Feel free to cut it down to just sending cards to your 10 or 20 closest people… or don’t send them at all! Nobody will be mad at you. And if they are, they might just have some issues of their own to work out. Oh, and the other side of that coin also applies: don’t keep score of who does and doesn’t send you a Christmas card. You’re better than that.

The Whole Family to Be Together

Nothing against family togetherness. Getting to spend quality time with loved ones is one of the truly great things about the holidays, and having family under one roof can be a beautiful thing.

But don’t obsess over it. Don’t make it something that has to happen to make it the perfect Christmas. If Aunt Barb and Uncle Frank can’t make it to the potluck, don't hold it against them. And by the same token, let yourself off the hook if you can't (or just don’t want to) go to every single family member’s Christmas shindig.

A Sense of Entitlement

Entitlement is sneaky. It catches us off guard sometimes, and there couldn’t be anything more antithetical to the true meaning of Christmas. We accidentally let ourselves become entitled when we expect things to be a certain way, or when we think we deserve a certain kind of Christmas experience.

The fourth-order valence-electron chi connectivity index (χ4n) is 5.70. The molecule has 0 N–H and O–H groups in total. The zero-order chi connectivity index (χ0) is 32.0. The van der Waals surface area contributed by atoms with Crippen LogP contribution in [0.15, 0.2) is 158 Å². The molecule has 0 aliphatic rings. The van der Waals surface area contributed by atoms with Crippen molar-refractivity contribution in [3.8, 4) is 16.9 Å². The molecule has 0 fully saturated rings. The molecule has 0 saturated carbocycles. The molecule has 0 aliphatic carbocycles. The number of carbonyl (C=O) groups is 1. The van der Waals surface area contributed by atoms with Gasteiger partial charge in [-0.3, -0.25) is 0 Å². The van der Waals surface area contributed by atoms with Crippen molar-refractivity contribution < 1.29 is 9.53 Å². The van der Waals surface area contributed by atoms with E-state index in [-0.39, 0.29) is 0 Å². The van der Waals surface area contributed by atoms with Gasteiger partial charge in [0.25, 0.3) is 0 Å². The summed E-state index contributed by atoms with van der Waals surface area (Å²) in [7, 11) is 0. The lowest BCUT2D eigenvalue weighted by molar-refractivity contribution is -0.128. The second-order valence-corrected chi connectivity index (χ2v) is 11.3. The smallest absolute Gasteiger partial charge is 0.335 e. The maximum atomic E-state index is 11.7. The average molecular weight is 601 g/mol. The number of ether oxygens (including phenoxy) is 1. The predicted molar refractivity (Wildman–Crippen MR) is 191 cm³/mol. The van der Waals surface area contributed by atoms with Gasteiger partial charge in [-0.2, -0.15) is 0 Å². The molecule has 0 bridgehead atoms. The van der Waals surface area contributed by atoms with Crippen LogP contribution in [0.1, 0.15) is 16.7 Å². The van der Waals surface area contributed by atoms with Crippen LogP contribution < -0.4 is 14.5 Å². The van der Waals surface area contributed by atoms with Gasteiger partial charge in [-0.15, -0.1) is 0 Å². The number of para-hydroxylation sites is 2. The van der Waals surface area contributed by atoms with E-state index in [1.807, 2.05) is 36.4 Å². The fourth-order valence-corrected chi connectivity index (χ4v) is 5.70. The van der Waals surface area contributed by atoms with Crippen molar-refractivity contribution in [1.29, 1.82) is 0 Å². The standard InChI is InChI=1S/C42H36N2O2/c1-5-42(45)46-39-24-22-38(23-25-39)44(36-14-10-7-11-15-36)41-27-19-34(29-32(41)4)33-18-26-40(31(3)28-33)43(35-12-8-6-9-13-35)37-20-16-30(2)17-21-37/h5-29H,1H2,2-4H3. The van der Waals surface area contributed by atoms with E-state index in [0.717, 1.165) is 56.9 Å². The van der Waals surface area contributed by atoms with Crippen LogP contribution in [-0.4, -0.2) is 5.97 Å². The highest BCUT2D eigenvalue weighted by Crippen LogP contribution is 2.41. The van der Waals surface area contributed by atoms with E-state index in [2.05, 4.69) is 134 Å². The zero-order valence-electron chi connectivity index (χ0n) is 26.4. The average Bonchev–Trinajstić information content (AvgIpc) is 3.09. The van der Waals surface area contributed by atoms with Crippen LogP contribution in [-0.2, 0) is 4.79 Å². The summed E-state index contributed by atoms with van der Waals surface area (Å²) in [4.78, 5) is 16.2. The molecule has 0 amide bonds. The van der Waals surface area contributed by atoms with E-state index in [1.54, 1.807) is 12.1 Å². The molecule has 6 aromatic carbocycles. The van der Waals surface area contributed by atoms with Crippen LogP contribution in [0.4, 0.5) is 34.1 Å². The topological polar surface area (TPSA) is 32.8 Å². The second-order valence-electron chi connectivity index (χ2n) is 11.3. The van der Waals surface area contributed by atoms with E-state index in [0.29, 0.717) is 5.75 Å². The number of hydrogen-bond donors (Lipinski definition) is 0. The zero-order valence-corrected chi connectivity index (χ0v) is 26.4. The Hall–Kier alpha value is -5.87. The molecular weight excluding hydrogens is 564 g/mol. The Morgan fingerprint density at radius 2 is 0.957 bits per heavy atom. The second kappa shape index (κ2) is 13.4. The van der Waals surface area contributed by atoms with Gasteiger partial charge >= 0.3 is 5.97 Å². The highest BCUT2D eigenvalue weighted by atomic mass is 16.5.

We also accidentally give our kids a sense of entitlement when we buy them every single thing on their Christmas list, and they learn to expect to get everything they want. Instead, work on teaching them the joy of giving back.

Everything to be Perfect

This kinda sums it up, I think. Let go of the pressure you put on yourself—and perhaps even more importantly, those around you—to make Christmas perfect. Rather than striving for a Christmas you saw in a Hallmark movie or on a Pinterest board, let go of the Christmas ideal in your head.

Instead, focus on how special it is to be able to experience this holiday with your family. At the end of the day, you don’t need much else.